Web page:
[Originally published on Kosova/Kosovo: cultural heritage and community on 12th October 2005; I removed that "front page" to the site photo blogs, and imported this here, sticking it on 20th October 2005 to stay with the Kosovo fieldwork notes.]
Kosovo's contemporary context:
Kosovo is still disadvantaged in many respects: more than 60% of its inhabitants are unemployed; more than 50% live in poverty; water and electricity supplies are still unreliable; and mafia and paramilitaries operate with relative impunity.
Conditions fall far short of human rights standards - indeed, so far short that, under the UN's "standards before status" policy, adopted to promote respect for human rights and the rule of law, Kosovo's final status cannot be decided upon. The mass of the population does not have the power to control the mafia or paramilitaries and the support those organisations do receive is largely, if not entirely, a product of uncertainty and insecurity.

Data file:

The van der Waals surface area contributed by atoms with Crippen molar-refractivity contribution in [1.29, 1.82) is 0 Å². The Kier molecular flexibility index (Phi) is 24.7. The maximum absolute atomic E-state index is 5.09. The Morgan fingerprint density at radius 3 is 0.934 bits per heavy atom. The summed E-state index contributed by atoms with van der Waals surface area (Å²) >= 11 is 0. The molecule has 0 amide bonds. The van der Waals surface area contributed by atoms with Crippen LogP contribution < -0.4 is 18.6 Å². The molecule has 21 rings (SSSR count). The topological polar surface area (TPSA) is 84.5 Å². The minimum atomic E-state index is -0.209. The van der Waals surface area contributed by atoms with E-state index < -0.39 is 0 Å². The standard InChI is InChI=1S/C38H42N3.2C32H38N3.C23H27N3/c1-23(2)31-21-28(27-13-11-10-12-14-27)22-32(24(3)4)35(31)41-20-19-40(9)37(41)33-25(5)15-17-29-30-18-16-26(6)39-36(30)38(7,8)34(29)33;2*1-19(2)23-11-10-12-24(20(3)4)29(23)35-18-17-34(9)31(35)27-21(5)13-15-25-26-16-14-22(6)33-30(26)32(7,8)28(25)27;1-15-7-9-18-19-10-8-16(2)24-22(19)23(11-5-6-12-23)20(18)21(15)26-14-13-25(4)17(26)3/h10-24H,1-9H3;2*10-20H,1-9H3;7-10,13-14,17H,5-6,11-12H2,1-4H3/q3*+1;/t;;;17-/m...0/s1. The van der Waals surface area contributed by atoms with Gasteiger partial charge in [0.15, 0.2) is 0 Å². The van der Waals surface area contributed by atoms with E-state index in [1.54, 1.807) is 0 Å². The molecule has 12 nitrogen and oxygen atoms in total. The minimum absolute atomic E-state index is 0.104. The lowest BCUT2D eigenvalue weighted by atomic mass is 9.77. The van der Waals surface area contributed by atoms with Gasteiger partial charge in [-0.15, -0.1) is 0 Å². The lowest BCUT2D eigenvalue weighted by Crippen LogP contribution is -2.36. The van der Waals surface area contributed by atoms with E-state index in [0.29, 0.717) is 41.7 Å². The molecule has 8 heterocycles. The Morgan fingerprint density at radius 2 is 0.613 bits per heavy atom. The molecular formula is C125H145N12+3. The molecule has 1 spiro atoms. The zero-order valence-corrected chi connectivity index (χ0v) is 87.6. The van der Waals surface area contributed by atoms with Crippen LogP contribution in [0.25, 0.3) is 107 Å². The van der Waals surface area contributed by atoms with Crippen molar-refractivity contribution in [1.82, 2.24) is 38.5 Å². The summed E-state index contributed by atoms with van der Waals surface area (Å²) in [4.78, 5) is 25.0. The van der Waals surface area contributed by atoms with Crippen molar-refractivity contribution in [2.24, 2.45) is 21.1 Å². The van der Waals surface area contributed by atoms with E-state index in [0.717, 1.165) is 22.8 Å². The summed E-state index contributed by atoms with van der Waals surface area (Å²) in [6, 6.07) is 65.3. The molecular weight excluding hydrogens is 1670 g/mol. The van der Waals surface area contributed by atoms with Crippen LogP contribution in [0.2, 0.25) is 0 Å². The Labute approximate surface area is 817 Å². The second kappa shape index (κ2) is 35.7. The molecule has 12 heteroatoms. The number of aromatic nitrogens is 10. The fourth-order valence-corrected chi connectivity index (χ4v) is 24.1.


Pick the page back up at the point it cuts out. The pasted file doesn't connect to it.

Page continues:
In this predicament, in a complex mixture of cynical political exploitation and simple criminal opportunism, there has been an upsurge in political violence, both by members of one local community against another and by members of one local community against the international community; the Albanians and the minorities aligned with them fear the return of Serbian rule and the Serbs and the minorities aligned with them fear the lack of it, as, for the past twenty years, the extremists from the dominant community have acted with relative impunity.